Purchase this article with an account.
Marina Garcia Garrido, Susanne C. Beck, Naoyuki Tanimoto, Lucie Pellissier, Ditte Lundvig, Gabriele Duetsch, Alicia Sanz Sanz, Henrique C. Alves, Jan Wijnholds, Mathias W. Seeliger; Crb1 and Crb2 in Retinal Development - Part 2. Invest. Ophthalmol. Vis. Sci. 2011;52(14):4333.
Download citation file:
© ARVO (1962-2015); The Authors (2016-present)
To assess the effects of Crb1 and Crb2 protein deficiency on retinal morphology and layer integrity as well as retinal function.
Crb1-Crb2 double knock-out (DKO) mice were generated as described in part 1, examined functionally and morphologically as presented here, and subsequently underwent histological analysis (part 1). Whereas Crb1 was a full knockout, Crb2 was a conditional knockout line (Crb2-Chx10Cre). The examination of retinal morphology and vasculature was performed with confocal scanning-laser ophthalmoscopy (SLO), and that of retinal layer composition with the SpectralisTM spectral domain optical coherence tomography (OCT). The functional analysis was done in the same mice with Ganzfeld electroretinography (ERG) under both scotopic and photopic conditions. The data presented here include Crb2 KO mice at the age of 1, 3 and 6 months and respective controls.
Initially (one month of age), DKO mice had a regular fundus appearance in the SLO, but the retina lacked any structured layers in OCT imaging. At that time point, overall retinal thickness appeared almost normal. With increasing age, a significant decrease of retinal thickness was observed in OCT analysis. This was paralleled in SLO imaging by the appearance of spotty and patchy areas scattered all over the fundus. However, no vascular changes were observed. ERG signals were severely reduced already at one month of age under both scotopic and photopic conditions, indicating that both rod and cone system components were initially affected, and further decreased until at the age of six months no retinal responses were detectable.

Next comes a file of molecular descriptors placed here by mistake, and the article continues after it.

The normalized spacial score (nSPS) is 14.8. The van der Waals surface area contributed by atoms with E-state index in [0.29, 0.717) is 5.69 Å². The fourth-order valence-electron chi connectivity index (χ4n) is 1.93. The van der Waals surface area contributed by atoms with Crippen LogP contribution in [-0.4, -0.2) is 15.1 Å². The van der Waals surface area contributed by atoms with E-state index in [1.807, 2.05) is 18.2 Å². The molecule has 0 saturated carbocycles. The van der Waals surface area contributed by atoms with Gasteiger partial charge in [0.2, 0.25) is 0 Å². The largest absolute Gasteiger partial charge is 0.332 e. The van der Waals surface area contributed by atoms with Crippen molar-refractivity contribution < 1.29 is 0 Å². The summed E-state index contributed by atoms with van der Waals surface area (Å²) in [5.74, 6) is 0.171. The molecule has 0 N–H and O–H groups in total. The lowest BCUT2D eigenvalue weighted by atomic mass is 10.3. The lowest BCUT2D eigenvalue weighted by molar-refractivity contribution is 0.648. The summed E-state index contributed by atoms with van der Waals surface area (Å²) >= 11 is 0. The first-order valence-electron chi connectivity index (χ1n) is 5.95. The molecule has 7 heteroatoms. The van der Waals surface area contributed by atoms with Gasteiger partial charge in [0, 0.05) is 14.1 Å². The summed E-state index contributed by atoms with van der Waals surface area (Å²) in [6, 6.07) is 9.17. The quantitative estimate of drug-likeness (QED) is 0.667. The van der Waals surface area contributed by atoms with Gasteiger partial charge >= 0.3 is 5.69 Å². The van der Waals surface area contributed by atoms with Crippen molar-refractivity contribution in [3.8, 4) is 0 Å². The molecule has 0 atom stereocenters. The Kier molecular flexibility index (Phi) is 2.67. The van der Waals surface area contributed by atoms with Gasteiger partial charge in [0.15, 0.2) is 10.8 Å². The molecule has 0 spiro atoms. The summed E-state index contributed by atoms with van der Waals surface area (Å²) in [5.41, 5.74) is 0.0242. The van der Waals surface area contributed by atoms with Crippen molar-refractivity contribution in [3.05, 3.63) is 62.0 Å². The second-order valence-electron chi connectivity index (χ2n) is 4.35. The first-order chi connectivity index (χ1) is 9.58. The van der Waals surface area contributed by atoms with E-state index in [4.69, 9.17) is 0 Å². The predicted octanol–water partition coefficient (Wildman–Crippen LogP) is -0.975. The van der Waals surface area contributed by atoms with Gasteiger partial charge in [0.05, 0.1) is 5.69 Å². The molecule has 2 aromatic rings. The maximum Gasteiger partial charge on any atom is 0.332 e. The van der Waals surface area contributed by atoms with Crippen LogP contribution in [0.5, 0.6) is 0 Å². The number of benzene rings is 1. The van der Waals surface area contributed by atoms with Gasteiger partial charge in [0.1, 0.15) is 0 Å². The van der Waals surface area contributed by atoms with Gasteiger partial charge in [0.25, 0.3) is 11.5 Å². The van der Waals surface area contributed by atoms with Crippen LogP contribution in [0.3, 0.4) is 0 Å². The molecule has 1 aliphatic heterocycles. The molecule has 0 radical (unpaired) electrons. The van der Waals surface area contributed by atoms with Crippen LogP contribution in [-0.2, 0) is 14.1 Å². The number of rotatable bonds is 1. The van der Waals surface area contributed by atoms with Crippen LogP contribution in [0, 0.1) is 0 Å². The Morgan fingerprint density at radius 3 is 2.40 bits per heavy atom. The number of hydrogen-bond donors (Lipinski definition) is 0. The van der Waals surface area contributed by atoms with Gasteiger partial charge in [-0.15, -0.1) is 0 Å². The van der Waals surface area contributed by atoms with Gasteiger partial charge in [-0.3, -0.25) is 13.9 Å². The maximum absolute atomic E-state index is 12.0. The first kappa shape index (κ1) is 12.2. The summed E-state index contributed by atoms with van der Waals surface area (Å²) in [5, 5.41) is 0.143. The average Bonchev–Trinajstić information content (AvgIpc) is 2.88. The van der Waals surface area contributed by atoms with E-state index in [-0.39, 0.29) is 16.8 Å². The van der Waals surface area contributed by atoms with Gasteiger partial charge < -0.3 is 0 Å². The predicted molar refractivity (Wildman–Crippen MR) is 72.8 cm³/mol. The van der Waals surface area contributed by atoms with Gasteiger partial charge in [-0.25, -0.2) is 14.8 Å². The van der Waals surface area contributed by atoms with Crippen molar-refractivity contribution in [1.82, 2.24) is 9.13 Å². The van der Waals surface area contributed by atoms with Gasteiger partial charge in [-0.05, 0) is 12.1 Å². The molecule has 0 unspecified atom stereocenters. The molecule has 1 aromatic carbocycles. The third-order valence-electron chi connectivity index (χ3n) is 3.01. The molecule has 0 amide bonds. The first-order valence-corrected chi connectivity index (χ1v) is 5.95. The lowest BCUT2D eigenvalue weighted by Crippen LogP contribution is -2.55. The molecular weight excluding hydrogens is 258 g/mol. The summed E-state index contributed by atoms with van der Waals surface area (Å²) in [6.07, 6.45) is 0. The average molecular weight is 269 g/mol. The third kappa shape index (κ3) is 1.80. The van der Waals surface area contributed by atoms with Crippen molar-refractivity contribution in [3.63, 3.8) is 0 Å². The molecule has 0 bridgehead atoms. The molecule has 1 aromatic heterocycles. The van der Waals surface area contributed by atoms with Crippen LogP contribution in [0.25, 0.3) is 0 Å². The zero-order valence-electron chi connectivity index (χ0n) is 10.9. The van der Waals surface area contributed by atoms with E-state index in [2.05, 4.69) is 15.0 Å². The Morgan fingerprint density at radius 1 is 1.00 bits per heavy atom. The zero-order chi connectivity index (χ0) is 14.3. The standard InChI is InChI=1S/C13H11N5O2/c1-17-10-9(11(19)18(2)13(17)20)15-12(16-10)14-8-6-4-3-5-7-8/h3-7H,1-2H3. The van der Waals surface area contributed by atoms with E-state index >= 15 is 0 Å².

The lack of both CRB1 and CRB2 protein resulted in an absence of ordered retinal layering (see also part 1 for the histological workup) and subsequently a progressive retinal degeneration, demonstrated functionally with electroretinography (ERG) and morphologically with SLO / OCT imaging. The particularly severe phenotype in DKO mice suggests some degree of functional interchangeability between CRB1 and CRB2 in the retina.
This PDF is available to Subscribers Only